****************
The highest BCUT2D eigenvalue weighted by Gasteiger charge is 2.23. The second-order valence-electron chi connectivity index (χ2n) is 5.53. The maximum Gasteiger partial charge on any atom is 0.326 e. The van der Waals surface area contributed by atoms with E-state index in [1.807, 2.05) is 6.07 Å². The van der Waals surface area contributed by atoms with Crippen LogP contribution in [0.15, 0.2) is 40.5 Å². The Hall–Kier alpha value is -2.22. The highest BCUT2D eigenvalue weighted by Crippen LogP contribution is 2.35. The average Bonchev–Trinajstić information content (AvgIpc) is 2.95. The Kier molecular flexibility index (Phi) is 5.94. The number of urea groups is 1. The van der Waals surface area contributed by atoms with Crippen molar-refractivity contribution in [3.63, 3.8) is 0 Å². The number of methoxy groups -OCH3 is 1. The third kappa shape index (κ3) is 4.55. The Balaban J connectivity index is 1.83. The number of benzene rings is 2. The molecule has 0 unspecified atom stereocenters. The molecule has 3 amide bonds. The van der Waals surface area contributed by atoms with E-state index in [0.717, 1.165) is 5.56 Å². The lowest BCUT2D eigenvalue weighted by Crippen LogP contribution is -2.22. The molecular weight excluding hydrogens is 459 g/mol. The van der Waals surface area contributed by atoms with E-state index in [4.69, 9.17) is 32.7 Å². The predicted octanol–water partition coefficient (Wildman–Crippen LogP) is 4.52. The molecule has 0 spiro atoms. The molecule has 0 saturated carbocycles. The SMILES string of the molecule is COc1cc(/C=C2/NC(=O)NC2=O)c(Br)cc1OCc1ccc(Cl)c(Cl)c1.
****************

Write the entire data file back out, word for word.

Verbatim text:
The highest BCUT2D eigenvalue weighted by Gasteiger charge is 2.23. The second-order valence-electron chi connectivity index (χ2n) is 5.53. The maximum Gasteiger partial charge on any atom is 0.326 e. The van der Waals surface area contributed by atoms with E-state index in [1.807, 2.05) is 6.07 Å². The van der Waals surface area contributed by atoms with Crippen LogP contribution in [0.15, 0.2) is 40.5 Å². The Hall–Kier alpha value is -2.22. The highest BCUT2D eigenvalue weighted by Crippen LogP contribution is 2.35. The average Bonchev–Trinajstić information content (AvgIpc) is 2.95. The Kier molecular flexibility index (Phi) is 5.94. The number of urea groups is 1. The van der Waals surface area contributed by atoms with Crippen molar-refractivity contribution in [3.63, 3.8) is 0 Å². The number of methoxy groups -OCH3 is 1. The third kappa shape index (κ3) is 4.55. The Balaban J connectivity index is 1.83. The number of benzene rings is 2. The molecule has 0 unspecified atom stereocenters. The molecule has 3 amide bonds. The van der Waals surface area contributed by atoms with E-state index in [0.717, 1.165) is 5.56 Å². The lowest BCUT2D eigenvalue weighted by Crippen LogP contribution is -2.22. The molecular weight excluding hydrogens is 459 g/mol. The van der Waals surface area contributed by atoms with E-state index in [4.69, 9.17) is 32.7 Å². The predicted octanol–water partition coefficient (Wildman–Crippen LogP) is 4.52. The molecule has 0 spiro atoms. The molecule has 0 saturated carbocycles. The SMILES string of the molecule is COc1cc(/C=C2/NC(=O)NC2=O)c(Br)cc1OCc1ccc(Cl)c(Cl)c1.